Kiev, Ukraine
Judges’ comments: “You get so much out of the face, out of the eyes. You see the busy-ness in the background, but it has focus and loads of emotion. You couldn’t commission an illustration that would capture the moment as great as this. It almost looks too perfect, the lines and the contrast. There’s just enough light capturing his eyes … any more or less, it wouldn’t work.”

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36. The New York Times

Home Deaths Spread Circle of Contagion
Judges’ comments: “Wow, the look on that kid’s face. You see cause and effect, a lot of emotion. The tension of the boy leaning away from the action of the people coming up with the body, it all adds to the emotion. To be a photographer in that, surrounded by that, but still be able to create a piece of art is remarkable. All of the lines compositionally lead you right to his face.”

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37. Ottawa Citizen

Content, Jonathon gets bandaged
Judges’ comments: “The uncomfortable moment is all seen in his face. His pale skin contrasts with the red, he’s vulnerable in so many ways. The way it’s lit is smart, the spill is all where it’s supposed to be, your eyes and focus are immediately drawn to him. The image is haunting, it will stick with you.”

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38. Los Angeles Times

Product of Mexico
Judges’ comments: “This set of photos has range, emotion, dynamics. Every photo feels like a surprise. The subject could be predictable, but I could spend time with each photo. There are 12 photos, and I want to study every one. The photo edit is superb, range of understanding of tight, loose, different perspectives in photography. The fact that there’s such a variety of shots, showing the people and their conditions — you see their whole world, not just a glimpse.”

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39. Helsingin Sanomat

Sunnuntai
Judges’ comments: “Cohesive. So many things had to go right for this to have the impact it does. Technically, framing things with silhouettes in live action is difficult to capture. These are outstanding. The images are incredibly emotional, I could see myself in all of these photos. There’s nothing to dilute the emotion. You get the feelings of the sparse physical landscape, but it makes you feel that their lives are sparse too. These photos work in the abstract, they could work as a painting.”

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40. Sunday Denver Post

CBD in Denver
Judges’ comments: “From a technical aspect, you have to remember that this story is not easy to show. It’s not the background or setting that’s telling the story, it’s the detail and successful execution and access that’s capturing the details. The moments here: When they hit, they really hit you. I can’t imagine the number of photos that were left on the cutting room floor just to get these moments.”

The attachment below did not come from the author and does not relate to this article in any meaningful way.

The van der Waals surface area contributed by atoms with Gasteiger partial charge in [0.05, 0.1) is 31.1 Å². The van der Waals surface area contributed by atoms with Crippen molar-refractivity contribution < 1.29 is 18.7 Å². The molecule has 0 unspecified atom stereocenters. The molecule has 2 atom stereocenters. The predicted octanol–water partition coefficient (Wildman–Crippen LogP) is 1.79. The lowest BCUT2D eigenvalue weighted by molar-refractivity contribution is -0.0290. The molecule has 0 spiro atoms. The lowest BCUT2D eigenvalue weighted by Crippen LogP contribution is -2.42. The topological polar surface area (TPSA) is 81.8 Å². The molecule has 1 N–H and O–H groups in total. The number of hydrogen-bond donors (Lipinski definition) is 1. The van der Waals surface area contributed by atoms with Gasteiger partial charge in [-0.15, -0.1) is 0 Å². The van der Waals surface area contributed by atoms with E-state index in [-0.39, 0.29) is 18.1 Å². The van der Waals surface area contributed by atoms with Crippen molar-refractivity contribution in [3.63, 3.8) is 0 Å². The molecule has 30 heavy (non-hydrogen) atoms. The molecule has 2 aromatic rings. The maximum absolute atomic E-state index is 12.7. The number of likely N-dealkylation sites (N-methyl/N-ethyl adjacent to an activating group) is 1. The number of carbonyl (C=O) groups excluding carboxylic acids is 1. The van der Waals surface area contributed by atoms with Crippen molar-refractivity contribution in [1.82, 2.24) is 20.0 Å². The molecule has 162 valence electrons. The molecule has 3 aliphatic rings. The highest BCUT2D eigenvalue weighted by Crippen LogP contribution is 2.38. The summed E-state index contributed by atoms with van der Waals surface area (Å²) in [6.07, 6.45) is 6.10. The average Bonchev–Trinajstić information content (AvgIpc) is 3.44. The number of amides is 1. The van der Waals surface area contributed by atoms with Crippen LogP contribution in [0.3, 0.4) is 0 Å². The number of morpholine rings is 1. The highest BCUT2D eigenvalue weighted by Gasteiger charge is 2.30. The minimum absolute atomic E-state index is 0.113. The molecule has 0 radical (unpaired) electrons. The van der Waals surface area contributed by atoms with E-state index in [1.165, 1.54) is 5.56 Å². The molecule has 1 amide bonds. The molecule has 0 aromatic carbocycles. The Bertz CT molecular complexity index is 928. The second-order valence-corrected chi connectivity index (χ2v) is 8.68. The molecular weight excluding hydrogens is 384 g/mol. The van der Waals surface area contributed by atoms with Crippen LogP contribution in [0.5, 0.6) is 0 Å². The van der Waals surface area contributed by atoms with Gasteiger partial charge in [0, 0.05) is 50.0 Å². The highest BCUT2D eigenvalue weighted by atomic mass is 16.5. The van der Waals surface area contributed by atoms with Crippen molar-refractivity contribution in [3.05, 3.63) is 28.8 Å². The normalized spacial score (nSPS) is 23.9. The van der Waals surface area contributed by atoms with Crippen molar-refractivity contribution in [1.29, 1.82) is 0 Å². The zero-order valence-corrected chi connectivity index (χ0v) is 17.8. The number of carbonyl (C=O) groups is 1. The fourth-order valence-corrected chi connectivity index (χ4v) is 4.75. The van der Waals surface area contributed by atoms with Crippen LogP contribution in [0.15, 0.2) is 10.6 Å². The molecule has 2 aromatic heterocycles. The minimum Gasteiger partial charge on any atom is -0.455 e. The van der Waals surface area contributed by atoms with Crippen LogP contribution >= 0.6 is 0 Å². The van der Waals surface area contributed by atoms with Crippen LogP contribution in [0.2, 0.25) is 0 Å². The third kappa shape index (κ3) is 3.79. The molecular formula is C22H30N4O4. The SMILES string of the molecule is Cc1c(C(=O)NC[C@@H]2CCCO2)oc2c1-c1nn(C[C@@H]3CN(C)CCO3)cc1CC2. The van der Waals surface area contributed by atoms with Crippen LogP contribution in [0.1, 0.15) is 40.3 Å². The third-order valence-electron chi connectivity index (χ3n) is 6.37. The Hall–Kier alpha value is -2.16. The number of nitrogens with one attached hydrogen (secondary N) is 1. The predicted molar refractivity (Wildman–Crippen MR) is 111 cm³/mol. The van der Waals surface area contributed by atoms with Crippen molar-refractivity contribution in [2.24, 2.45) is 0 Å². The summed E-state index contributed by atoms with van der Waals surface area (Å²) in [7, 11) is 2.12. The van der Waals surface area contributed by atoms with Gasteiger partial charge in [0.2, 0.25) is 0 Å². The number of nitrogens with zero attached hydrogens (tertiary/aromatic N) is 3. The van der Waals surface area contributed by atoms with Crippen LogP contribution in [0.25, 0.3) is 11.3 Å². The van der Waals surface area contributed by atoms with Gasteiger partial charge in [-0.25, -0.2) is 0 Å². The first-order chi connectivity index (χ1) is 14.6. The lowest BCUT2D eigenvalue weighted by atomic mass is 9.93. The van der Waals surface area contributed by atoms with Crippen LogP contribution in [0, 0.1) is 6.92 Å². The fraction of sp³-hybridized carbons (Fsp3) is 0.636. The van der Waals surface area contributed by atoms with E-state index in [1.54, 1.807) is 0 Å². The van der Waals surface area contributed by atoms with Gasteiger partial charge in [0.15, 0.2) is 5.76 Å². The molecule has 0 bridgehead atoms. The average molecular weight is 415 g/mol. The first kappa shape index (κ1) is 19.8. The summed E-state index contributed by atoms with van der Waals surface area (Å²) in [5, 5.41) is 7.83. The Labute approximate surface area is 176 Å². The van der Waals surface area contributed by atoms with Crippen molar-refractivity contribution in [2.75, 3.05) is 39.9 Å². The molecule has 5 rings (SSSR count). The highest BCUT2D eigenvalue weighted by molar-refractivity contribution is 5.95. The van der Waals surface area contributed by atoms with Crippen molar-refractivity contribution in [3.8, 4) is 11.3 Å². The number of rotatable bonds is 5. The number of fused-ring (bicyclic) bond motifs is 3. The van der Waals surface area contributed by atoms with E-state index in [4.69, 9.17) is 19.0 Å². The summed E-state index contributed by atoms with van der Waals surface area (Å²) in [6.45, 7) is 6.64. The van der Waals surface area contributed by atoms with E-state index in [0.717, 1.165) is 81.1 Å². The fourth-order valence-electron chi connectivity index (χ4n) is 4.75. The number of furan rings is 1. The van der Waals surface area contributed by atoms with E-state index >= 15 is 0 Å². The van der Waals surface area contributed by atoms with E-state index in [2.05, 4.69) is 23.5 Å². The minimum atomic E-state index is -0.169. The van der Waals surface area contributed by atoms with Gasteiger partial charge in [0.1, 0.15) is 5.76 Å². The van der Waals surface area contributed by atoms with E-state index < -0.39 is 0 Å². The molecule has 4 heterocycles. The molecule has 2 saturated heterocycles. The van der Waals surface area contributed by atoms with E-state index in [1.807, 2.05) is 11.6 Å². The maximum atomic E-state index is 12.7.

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41. Minneapolis Star Tribune

State of Wonders (Grace Amid a Snowy World)
Judges’ comments: “The edit brings so many individual pieces to life. The photos are beautiful. The use of color tells a story, you can immediately see the seasons: from the blue winter to the green spring. You’re seeing the state from all different angles: tight macro shots, wide expansive shots. These photos show something so unusual, so abstract. It has a wide and amazing array of different techniques.”

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42. The New York Times

Ebola’s Deadly Escape (individual portfolio)
Judges’ comments: “This collection shows an incredible range of work: Portraiture and scenes, color and black & white. Especially under the most difficult of photo situations, these images are impressive. Photos appear stripped down, nothing superfluous. The photographer is a true storyteller and understands the range needed in execution but also content.”

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43. Los Angeles Times

Staff portfolio
Judges’ comments: “The depth of skills and storytelling ability is truly remarkable. This is another example of the incredible photo editing happening at this newspaper. Separately, the photos are strong. Together, they’re even stronger. It’s remarkable to find a spread and range this wide and still find that every individual piece is strong.”

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Information Graphics

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44. Los Angeles Times

The evolution of California’s drought
Judges’ comments: “The gradual increase in the severity of California’s drought is depicted dramatically through the use of weekly increments. The graphic’s simplicity allows the alarming change that occurs in 2014 to jump out and almost creates the feel of animation. The color palate is naturally associated with the topic.”

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45. The New York Times

The fate of 23 hostages in Syria
Judges’ comments: “This brilliantly simple graphic handles complex material with great sensitivity. It seamlessly integrates the period of time, number of hostages, when and where they were taken, what happened to them while in captivity, and the final result. Delicate details tell the story without sensationalizing it.”